Child abuse can take many forms, and these days no child would be allowed to be subjected to the treatment meted out by MGM Studios to child stars like Judy Garland and Mickey Rooney. Forced into a cycle of being fed pills like uppers so that they could work for long hours without sleep, then sleeping pills to knock them out before they were fed the uppers again, it’s no wonder Francis Ethel Gumm became drug dependent at the age of 14, and the only wonder is that she managed to survive until the age of 47.
Peter Quilter’s play End Of The Rainbow, a Queensland Theatre Company production at Brisbane’s Playhouse starring (and I use the word advisedly) Christen O’Leary and directed by the phenomenal David Bell, gives us only the last few months of Judy Garland’s tragic life. And what a production it is, one of the best all-round collaborations of script, acting, directing and technical creativity as has ever been seen in Brisbane.
The old team of lighting guru David Walters and designer magician Bill Haycock have achieved a combination of beauty and audacious ingenuity that left people happy to sit and drink in the setting alone. When O’Leary, for whom the part seems to be pre-ordained, sings her final solo in semi-darkness, a soft light making her almost shimmer like a star in her deep-blue glitter dress, and a few individual snowflakes falling softly to the ground, it was an other-worldly vision, as majestic in its simplicity as the best designers in the world could have achieved, and proved that Haycock and Walters are indeed up there.
The huge elaborate set, Garland’s suite in the Ritz Hotel in London, where most of the action takes place, is cleverly disguised by Tim Roane’s ingenious use of audio-visuals when the action has to be moved to other places; while the live band, led by Andrew McNaughton, are mostly lecturers at Queensland’s Conservatorium of Music, and together play the best kind of ’60s music that Garland sang so well.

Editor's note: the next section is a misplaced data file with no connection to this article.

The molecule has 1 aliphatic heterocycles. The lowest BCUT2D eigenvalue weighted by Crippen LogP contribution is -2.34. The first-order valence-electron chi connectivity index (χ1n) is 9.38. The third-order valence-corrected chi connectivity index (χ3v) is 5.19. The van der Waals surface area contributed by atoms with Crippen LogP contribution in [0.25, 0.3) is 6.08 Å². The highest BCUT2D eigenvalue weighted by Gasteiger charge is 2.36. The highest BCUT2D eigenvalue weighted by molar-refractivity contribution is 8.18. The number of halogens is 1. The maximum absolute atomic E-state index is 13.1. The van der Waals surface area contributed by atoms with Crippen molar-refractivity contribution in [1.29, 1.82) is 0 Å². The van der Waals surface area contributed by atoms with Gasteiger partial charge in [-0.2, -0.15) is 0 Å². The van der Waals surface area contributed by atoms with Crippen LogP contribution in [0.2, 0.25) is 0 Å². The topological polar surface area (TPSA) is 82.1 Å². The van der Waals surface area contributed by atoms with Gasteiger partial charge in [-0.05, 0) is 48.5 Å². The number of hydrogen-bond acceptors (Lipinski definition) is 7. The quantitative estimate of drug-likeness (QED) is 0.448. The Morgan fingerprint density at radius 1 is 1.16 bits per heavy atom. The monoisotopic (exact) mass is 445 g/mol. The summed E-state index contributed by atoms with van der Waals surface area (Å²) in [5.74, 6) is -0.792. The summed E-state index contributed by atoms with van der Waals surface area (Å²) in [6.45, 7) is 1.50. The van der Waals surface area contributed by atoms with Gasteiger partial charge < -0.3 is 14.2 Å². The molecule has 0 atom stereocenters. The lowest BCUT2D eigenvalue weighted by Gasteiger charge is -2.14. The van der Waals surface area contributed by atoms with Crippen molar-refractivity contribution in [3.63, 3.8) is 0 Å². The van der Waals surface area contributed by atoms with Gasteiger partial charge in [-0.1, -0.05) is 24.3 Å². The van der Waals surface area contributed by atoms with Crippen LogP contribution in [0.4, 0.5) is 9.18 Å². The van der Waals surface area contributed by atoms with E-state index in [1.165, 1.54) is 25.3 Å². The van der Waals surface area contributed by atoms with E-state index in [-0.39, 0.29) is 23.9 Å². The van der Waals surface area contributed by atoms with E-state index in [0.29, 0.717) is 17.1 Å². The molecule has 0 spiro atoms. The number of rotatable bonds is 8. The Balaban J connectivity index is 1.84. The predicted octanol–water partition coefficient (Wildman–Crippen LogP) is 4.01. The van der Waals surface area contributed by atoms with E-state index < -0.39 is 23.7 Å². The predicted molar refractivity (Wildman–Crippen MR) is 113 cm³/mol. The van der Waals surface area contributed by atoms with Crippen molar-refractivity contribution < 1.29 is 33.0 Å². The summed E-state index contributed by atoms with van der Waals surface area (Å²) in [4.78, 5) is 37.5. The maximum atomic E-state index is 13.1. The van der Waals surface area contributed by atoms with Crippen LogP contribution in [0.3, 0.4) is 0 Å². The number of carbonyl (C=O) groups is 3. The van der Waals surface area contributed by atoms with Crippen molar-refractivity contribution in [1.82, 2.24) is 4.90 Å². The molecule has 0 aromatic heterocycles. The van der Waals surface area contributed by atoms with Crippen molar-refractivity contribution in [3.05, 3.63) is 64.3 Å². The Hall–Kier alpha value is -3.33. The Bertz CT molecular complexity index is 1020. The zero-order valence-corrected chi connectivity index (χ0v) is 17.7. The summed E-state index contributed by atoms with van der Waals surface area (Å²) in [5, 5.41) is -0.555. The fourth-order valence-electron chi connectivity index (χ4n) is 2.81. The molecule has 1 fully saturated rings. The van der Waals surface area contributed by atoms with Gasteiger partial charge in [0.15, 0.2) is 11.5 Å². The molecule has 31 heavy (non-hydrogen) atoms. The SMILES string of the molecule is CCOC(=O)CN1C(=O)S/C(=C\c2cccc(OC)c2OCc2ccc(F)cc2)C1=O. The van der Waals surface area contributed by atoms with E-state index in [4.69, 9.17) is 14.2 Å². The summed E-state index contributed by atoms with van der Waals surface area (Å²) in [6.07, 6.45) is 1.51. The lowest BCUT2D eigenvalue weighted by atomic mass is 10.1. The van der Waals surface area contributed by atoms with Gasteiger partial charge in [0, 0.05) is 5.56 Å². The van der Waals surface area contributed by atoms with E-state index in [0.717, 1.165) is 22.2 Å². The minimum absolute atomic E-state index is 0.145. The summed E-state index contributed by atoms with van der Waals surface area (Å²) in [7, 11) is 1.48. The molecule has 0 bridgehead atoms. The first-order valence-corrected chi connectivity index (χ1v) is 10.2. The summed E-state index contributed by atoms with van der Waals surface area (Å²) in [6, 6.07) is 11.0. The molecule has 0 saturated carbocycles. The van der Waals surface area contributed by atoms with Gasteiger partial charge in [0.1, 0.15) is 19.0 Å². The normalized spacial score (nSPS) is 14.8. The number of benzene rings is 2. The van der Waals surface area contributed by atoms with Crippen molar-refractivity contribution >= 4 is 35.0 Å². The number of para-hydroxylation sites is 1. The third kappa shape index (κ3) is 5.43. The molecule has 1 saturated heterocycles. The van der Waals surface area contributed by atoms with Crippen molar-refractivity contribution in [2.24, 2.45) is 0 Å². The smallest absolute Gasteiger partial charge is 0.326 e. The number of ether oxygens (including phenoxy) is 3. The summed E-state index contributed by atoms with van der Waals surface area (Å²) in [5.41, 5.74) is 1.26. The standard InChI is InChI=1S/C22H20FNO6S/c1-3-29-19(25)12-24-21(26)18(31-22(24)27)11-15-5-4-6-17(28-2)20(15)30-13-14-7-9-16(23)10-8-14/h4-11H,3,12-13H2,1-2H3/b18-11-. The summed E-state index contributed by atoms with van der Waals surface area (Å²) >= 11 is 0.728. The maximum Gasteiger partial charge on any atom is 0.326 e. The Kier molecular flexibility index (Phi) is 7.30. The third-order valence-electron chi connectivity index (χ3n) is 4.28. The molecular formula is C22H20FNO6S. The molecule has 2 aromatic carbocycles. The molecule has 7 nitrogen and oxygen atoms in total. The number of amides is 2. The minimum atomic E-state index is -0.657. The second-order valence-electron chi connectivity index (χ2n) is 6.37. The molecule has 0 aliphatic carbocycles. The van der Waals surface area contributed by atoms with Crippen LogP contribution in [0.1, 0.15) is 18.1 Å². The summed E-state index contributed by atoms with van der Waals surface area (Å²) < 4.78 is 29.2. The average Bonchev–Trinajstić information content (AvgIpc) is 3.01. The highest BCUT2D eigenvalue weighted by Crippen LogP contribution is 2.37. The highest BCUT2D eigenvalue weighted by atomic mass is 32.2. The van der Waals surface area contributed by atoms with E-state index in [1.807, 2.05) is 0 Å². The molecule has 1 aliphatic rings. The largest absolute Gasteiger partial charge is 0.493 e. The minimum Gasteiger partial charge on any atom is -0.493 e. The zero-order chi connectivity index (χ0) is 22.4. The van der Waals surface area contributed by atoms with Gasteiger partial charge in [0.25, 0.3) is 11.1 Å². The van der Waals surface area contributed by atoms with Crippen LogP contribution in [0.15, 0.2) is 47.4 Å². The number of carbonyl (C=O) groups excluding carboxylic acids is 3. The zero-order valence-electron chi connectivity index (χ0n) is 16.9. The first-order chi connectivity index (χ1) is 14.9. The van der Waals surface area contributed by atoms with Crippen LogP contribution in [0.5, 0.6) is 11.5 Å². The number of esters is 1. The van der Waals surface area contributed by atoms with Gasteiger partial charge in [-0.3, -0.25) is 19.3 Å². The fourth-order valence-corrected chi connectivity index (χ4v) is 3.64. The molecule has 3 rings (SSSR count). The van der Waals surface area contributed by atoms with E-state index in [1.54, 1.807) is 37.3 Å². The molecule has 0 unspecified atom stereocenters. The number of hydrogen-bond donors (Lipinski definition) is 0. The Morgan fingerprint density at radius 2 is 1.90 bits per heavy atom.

O’Leary captures the mood and the tone to perfection — almost perfect but a little rough around the edges, as Garland’s own voice was in her final years, finally failing her altogether as she cracks up during her final concert and loses it altogether. O’Leary is the perfect Garland, capturing her coquettishness, her vibrant sexuality, her vulnerability and her agonies to make this an entirely credible portrayal. You cannot love this Garland, but you can feel for her, and want her to be happy, but also to help herself. She won’t do it, of course, so her final collapse comes as a kind of relief.
Hayden Spencer surprised me, not for the first time, with his versatility, because we’re not used to see him as the typical gay accompanist, but he gets the nuances, and the compassion, just right and proves the truth of the old saying that a gay man can be a woman’s best friend. His is a toned-down subtle performance that doesn’t take the centre stage away from O’Leary, but shines quietly and passionately as he stands there helpless as she courses towards self-destruction with the help of her latest amour.
Anthony Standish gets the ugliness of this self-serving partner just right, showing us the cracks in his façade of loving care that reveal the selfish brute underneath. For all her frailties, the Garland character doesn’t deserve this, but blinded as she is by her need for fame and applause, you can see that she has it coming to her, and the scene where she rejects her pianist’s offer of support for the brute vulgarity of the man she eventually marries brought tears to many eyes.
I can’t speak too highly of this production — not just the subject matter and the performers, but the coming-together of every aspect of stagecraft with no one false note. It’s ensemble work of the highest kind, and is by far the best thing I’ve seen in Brisbane this year. What a pity it’s not going to tour; it’s worth making a special trip to see.
The details: End Of The Rainbow is at The Playhouse, QPAC until March 24. Tickets on the venue website.